Saturday night’s alright for gaming.
Saturday afternoon’s alright for gaming.
Saturday morning’s alright for gaming.
Pretty much all of Saturday (Saturday, Saturday) is good for gaming. I’m… not currently gaming. I’m baking (yes, again), getting ready for an early Halloween party later. So, while swapping out pans of cookies in the oven, I’m also getting you these reviews. Let’s hope nothing burns.
Today we have: Unfair, Sagrada, Forager, Seikatsu, Scythe: The Wind Gambit, The Expanse, Outpost: Siberia, Burgle Bros. iOS, Lisboa, and Loot.
Toucan Play That Game:
In this video you can find out my thoughts on Unfair by CMON.
Sagrada is a dice drafting game in which players are attempting to create a beautiful stained glass window for the Basilica de la Sagrada Familia. Over ten rounds, players will place dice into their windows and try to gain the most points by completing their window and accomplishing public and private objectives.
At the beginning of a round, a number (determined by the number of players) of dice are drawn from the bag, rolled, and placed into a draft pool. Beginning with the start player, play moves clockwise around the table. On their turn, a player may take both actions described below in any order. They may also opt to take only one action, or none and pass their turn.
Meeples & Miniatures:
Forager is designed and written by Adrian McWalter and Quinton Dalton. Those names maybe familiar, as they previously designed the Napoleonic rules Over the Hills, and Adrian has also written the Albion Triumphant and A Clash of Eagles expansions for Black Powder from Warlord Games.
Board Game Quest:
Seikatsu is a devilishly simple game. For a 2-3 player game, each player sits facing one of the colored sections of the board and draws two tiles from the bag. On a players turn, they must place one tile anywhere on the board. They will then score a point for that tile, plus any matching birds on tiles adjacent to the one they placed. They finish their turn by drawing a new tile. Then the next player takes their turn.
The expansion contains two separate modules that can be added either individually or together, depending on what changes you want to make to the game. These two modules are:
Airships – Seven airships are included in the expansion (one for each of the five factions in the base game as well as for the two factions from the expansion) – these vehicles add options for transporting workers/resources as well as impacting other aspects of the game, from encounters to combat.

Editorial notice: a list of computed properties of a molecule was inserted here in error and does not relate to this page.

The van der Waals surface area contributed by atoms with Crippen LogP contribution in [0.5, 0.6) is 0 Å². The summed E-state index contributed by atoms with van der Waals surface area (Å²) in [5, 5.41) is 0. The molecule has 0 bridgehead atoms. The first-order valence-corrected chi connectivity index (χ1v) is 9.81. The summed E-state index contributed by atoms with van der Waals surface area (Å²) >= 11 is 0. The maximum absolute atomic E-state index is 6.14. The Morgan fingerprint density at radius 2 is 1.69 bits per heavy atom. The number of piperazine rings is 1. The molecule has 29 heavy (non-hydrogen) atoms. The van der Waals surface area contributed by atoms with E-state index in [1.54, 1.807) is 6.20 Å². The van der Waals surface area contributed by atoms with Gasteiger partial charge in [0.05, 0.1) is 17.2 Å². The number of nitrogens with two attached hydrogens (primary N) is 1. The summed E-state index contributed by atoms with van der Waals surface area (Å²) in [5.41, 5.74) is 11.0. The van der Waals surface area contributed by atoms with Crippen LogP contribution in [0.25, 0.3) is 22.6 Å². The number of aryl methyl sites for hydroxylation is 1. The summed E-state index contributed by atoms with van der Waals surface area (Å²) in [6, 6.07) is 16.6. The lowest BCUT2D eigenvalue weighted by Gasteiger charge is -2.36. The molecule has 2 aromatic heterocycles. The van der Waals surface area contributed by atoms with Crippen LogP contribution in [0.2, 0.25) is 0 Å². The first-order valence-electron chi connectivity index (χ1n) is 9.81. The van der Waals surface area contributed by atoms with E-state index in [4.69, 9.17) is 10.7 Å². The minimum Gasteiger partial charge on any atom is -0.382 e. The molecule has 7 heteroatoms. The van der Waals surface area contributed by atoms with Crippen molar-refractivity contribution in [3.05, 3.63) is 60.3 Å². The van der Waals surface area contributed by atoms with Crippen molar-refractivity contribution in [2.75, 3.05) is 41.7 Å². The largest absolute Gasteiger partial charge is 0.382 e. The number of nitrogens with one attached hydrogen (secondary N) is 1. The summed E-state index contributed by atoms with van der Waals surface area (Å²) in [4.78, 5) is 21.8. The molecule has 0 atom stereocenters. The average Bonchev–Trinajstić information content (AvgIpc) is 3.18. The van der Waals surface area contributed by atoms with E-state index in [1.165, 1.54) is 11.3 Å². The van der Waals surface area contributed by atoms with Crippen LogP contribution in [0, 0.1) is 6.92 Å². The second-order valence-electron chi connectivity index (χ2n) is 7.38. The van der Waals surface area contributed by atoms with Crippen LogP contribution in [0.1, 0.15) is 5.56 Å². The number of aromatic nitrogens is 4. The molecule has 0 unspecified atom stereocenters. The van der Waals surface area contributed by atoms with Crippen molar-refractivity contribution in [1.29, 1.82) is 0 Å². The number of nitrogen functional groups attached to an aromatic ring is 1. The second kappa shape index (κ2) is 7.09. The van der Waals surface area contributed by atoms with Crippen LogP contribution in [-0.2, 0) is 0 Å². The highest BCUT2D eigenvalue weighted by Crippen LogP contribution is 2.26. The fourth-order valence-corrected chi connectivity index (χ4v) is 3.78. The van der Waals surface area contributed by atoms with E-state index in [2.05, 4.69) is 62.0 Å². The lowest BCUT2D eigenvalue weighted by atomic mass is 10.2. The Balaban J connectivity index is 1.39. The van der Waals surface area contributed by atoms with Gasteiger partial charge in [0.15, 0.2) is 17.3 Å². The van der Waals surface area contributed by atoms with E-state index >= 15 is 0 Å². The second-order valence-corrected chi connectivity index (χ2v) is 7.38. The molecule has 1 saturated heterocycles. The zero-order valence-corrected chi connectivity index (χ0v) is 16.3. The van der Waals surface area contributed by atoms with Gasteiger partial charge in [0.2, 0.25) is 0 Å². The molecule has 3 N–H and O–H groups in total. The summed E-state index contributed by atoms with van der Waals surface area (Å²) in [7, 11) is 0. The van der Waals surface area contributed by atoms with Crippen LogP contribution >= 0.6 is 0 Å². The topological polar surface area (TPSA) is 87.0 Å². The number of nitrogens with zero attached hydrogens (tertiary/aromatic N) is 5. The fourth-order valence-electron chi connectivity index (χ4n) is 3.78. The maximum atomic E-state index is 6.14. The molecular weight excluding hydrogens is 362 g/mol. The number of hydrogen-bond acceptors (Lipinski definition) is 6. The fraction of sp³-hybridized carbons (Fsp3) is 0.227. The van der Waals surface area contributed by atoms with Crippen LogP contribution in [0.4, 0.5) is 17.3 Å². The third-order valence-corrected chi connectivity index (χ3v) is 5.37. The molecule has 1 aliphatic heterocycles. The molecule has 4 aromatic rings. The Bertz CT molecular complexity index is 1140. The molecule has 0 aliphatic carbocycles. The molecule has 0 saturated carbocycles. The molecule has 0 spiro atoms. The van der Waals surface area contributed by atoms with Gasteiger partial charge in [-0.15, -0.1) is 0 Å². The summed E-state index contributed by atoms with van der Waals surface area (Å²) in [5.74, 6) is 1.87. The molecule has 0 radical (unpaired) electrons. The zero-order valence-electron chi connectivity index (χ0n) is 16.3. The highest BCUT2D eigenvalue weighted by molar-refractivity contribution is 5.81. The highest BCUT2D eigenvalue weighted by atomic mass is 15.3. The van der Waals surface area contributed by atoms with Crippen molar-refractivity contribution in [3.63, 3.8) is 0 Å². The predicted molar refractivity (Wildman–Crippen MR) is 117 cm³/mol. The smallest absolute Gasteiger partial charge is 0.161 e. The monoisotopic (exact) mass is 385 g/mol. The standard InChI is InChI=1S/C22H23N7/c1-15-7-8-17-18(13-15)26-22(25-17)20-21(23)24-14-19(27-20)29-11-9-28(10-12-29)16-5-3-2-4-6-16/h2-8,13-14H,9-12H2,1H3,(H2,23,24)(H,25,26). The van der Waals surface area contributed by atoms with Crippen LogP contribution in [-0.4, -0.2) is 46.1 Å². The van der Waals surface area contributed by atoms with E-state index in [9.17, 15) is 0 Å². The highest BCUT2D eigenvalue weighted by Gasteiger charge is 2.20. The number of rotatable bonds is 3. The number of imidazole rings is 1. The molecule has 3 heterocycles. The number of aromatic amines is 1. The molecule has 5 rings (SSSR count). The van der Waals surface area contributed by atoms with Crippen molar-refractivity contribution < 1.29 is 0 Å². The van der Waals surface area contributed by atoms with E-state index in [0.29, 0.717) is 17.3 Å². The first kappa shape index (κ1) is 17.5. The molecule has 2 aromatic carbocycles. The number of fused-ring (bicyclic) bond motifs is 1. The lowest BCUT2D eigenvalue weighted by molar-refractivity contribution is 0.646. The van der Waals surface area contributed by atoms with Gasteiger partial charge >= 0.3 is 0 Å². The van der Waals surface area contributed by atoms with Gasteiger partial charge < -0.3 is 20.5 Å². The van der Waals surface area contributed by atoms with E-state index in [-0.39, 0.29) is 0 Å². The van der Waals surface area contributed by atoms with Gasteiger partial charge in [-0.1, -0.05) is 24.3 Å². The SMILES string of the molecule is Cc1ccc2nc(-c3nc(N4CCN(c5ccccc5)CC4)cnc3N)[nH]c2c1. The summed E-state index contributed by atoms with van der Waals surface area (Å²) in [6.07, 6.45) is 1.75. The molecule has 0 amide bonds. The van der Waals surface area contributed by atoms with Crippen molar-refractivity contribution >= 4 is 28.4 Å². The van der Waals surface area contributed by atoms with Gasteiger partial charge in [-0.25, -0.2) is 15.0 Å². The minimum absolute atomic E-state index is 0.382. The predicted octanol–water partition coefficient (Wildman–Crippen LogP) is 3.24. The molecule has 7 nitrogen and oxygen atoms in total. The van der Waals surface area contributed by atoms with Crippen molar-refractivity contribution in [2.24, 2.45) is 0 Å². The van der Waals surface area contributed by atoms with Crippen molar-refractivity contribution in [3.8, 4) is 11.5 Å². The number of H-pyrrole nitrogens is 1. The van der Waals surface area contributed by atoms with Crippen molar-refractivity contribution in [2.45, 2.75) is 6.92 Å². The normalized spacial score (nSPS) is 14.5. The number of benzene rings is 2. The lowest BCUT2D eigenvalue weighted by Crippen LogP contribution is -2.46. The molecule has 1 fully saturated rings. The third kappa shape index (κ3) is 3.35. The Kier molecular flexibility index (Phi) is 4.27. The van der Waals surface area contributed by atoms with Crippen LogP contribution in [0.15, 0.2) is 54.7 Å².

Resolution Tiles – Eight resolution tiles are included with the expansion – these tiles alter how the game ends, allowing players to adjust how their game ends beyond the “first to six stars” from the base game.
In The Expanse, you take on the role of one of the factions vying for influence and control of the solar system. Each faction has their own unique powers that give them an advantage in some aspect of gameplay and scoring. Each faction starts with fleets deployed and a small amount of influence in the solar system areas. The player last in the initiative track takes control of the Rocinante, giving them an extra fleet and some special powers (discussed later.)
The gameplay in Outpost: Siberia has had some minor updates since its debut at Gen Con 2017, so we’ll start with the basics and then tell you the changes.
Each player in Outpost: Siberia gets a unique character to control and 12 events (some good, some bad) are shuffled into the Expedition deck (with the monsters). The rest of the cards form the player deck.
While the Burgle Bros interface may lake the polish we’ve been spoiled with lately, the game still plays smoothly. Some early bugs have been ironed out with a series of timely patches. It’s always a good sign to see developers regularly supporting their releases.
If you’ve never played Burgle Bros before, the game does include a guided tutorial that walks you through both the interface and how to play the game. For veteran Burgle Bros players, you can probably skip this and go right into the game play, as the interface isn’t that hard to figure out.
Lisboa is an incredibly deep game. There are a lot of mechanisms at work and, as such, readers who need the most specific explanation of rules would behoove themselves to download a PDF of the rules. Here’s the gameplay in brief for the crowd short on time.
Each turn, players will be playing a single card from a hand of five. These come from stacks of four card types. Three card types represent Nobles who will help the players complete tasks rebuilding the city and the economy. The other card type represents special municipal events that will aid players.
The rules for Loot are easy, but the choice presented each turn makes for the engagement. On a turn, each player will either play a card or draw a card.